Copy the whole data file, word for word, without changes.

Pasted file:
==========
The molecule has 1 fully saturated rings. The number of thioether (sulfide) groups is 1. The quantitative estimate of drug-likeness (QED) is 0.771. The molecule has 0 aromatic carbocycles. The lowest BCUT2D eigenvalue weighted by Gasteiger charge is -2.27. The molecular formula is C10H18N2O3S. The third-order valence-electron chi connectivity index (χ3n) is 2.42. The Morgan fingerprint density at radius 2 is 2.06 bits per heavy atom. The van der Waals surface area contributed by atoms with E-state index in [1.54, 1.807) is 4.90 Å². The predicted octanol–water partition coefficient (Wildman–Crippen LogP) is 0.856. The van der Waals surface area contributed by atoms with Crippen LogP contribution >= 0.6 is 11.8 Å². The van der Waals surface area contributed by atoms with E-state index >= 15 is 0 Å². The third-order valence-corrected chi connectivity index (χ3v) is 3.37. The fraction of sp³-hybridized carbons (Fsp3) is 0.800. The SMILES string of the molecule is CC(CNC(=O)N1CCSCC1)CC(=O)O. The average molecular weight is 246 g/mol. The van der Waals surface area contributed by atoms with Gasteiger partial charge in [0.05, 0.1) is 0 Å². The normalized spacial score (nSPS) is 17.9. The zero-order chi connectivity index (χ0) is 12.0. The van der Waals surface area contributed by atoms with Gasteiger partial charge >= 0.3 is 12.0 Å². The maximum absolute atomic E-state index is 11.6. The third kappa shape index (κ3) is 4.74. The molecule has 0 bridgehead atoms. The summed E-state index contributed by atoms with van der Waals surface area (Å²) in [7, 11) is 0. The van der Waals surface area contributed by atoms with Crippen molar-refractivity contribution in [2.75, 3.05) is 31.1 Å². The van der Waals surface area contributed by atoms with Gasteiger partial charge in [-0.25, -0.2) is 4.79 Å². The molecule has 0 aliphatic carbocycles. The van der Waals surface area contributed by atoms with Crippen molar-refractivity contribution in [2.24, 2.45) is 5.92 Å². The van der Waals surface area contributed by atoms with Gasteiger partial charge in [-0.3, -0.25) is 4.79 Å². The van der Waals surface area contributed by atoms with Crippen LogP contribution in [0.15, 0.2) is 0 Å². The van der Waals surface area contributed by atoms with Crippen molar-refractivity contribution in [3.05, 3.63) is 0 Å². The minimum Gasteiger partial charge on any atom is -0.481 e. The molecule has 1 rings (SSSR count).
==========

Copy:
The molecule has 1 fully saturated rings. The number of thioether (sulfide) groups is 1. The quantitative estimate of drug-likeness (QED) is 0.771. The molecule has 0 aromatic carbocycles. The lowest BCUT2D eigenvalue weighted by Gasteiger charge is -2.27. The molecular formula is C10H18N2O3S. The third-order valence-electron chi connectivity index (χ3n) is 2.42. The Morgan fingerprint density at radius 2 is 2.06 bits per heavy atom. The van der Waals surface area contributed by atoms with E-state index in [1.54, 1.807) is 4.90 Å². The predicted octanol–water partition coefficient (Wildman–Crippen LogP) is 0.856. The van der Waals surface area contributed by atoms with Crippen LogP contribution >= 0.6 is 11.8 Å². The van der Waals surface area contributed by atoms with E-state index >= 15 is 0 Å². The third-order valence-corrected chi connectivity index (χ3v) is 3.37. The fraction of sp³-hybridized carbons (Fsp3) is 0.800. The SMILES string of the molecule is CC(CNC(=O)N1CCSCC1)CC(=O)O. The average molecular weight is 246 g/mol. The van der Waals surface area contributed by atoms with Gasteiger partial charge in [0.05, 0.1) is 0 Å². The normalized spacial score (nSPS) is 17.9. The zero-order chi connectivity index (χ0) is 12.0. The van der Waals surface area contributed by atoms with Gasteiger partial charge >= 0.3 is 12.0 Å². The maximum absolute atomic E-state index is 11.6. The third kappa shape index (κ3) is 4.74. The molecule has 0 bridgehead atoms. The summed E-state index contributed by atoms with van der Waals surface area (Å²) in [7, 11) is 0. The van der Waals surface area contributed by atoms with Crippen molar-refractivity contribution in [2.75, 3.05) is 31.1 Å². The van der Waals surface area contributed by atoms with Gasteiger partial charge in [-0.25, -0.2) is 4.79 Å². The molecule has 0 aliphatic carbocycles. The van der Waals surface area contributed by atoms with Crippen molar-refractivity contribution in [2.24, 2.45) is 5.92 Å². The van der Waals surface area contributed by atoms with Gasteiger partial charge in [-0.3, -0.25) is 4.79 Å². The van der Waals surface area contributed by atoms with Crippen LogP contribution in [0.15, 0.2) is 0 Å². The van der Waals surface area contributed by atoms with Crippen molar-refractivity contribution in [3.05, 3.63) is 0 Å². The minimum Gasteiger partial charge on any atom is -0.481 e. The molecule has 1 rings (SSSR count).